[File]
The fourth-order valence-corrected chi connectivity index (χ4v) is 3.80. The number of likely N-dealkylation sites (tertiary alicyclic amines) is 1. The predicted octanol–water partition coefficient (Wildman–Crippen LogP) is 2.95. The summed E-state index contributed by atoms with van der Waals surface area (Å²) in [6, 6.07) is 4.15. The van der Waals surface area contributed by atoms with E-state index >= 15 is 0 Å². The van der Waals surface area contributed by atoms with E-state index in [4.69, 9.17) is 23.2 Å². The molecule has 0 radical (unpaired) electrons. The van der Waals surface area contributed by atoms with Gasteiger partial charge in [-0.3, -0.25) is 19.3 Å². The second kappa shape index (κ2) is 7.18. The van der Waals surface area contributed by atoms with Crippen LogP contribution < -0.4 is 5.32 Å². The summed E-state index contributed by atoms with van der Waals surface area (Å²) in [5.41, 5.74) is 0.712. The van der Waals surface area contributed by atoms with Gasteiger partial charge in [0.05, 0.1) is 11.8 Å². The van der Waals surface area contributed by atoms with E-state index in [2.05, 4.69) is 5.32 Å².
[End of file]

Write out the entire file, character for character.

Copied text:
The fourth-order valence-corrected chi connectivity index (χ4v) is 3.80. The number of likely N-dealkylation sites (tertiary alicyclic amines) is 1. The predicted octanol–water partition coefficient (Wildman–Crippen LogP) is 2.95. The summed E-state index contributed by atoms with van der Waals surface area (Å²) in [6, 6.07) is 4.15. The van der Waals surface area contributed by atoms with E-state index >= 15 is 0 Å². The van der Waals surface area contributed by atoms with E-state index in [4.69, 9.17) is 23.2 Å². The molecule has 0 radical (unpaired) electrons. The van der Waals surface area contributed by atoms with Gasteiger partial charge in [-0.3, -0.25) is 19.3 Å². The second kappa shape index (κ2) is 7.18. The van der Waals surface area contributed by atoms with Crippen LogP contribution < -0.4 is 5.32 Å². The summed E-state index contributed by atoms with van der Waals surface area (Å²) in [5.41, 5.74) is 0.712. The van der Waals surface area contributed by atoms with Gasteiger partial charge in [0.05, 0.1) is 11.8 Å². The van der Waals surface area contributed by atoms with E-state index in [2.05, 4.69) is 5.32 Å².